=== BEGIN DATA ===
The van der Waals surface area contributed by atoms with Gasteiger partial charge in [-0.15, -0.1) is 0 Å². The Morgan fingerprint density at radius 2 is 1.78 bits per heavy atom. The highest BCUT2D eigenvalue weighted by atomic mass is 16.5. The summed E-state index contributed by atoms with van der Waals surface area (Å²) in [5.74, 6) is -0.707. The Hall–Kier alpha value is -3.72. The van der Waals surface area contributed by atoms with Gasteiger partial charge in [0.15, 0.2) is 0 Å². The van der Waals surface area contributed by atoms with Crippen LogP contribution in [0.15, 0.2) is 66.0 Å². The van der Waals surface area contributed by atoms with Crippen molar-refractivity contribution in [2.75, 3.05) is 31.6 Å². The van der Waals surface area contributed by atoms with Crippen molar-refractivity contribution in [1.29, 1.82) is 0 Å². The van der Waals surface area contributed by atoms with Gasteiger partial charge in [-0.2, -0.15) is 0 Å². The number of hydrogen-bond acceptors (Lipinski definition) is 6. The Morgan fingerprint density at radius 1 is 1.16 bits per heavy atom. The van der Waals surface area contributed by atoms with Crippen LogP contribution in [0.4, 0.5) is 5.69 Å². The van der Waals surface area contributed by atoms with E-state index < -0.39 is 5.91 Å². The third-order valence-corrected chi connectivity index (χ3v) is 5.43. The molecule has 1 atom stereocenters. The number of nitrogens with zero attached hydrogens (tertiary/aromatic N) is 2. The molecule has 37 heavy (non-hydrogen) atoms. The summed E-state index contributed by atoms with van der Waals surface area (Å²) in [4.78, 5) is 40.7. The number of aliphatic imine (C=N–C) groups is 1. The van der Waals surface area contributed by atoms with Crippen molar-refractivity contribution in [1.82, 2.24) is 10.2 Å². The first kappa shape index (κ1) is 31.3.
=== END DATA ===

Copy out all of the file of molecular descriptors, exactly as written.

The van der Waals surface area contributed by atoms with Gasteiger partial charge in [-0.15, -0.1) is 0 Å². The Morgan fingerprint density at radius 2 is 1.78 bits per heavy atom. The highest BCUT2D eigenvalue weighted by atomic mass is 16.5. The summed E-state index contributed by atoms with van der Waals surface area (Å²) in [5.74, 6) is -0.707. The Hall–Kier alpha value is -3.72. The van der Waals surface area contributed by atoms with Gasteiger partial charge in [0.15, 0.2) is 0 Å². The van der Waals surface area contributed by atoms with Crippen LogP contribution in [0.15, 0.2) is 66.0 Å². The van der Waals surface area contributed by atoms with Crippen molar-refractivity contribution in [2.75, 3.05) is 31.6 Å². The van der Waals surface area contributed by atoms with Crippen molar-refractivity contribution in [1.29, 1.82) is 0 Å². The van der Waals surface area contributed by atoms with Gasteiger partial charge in [-0.2, -0.15) is 0 Å². The number of hydrogen-bond acceptors (Lipinski definition) is 6. The Morgan fingerprint density at radius 1 is 1.16 bits per heavy atom. The van der Waals surface area contributed by atoms with Crippen LogP contribution in [0.4, 0.5) is 5.69 Å². The van der Waals surface area contributed by atoms with E-state index < -0.39 is 5.91 Å². The third-order valence-corrected chi connectivity index (χ3v) is 5.43. The molecule has 1 atom stereocenters. The number of nitrogens with zero attached hydrogens (tertiary/aromatic N) is 2. The molecule has 37 heavy (non-hydrogen) atoms. The summed E-state index contributed by atoms with van der Waals surface area (Å²) in [4.78, 5) is 40.7. The number of aliphatic imine (C=N–C) groups is 1. The van der Waals surface area contributed by atoms with Crippen molar-refractivity contribution in [1.82, 2.24) is 10.2 Å². The first kappa shape index (κ1) is 31.3.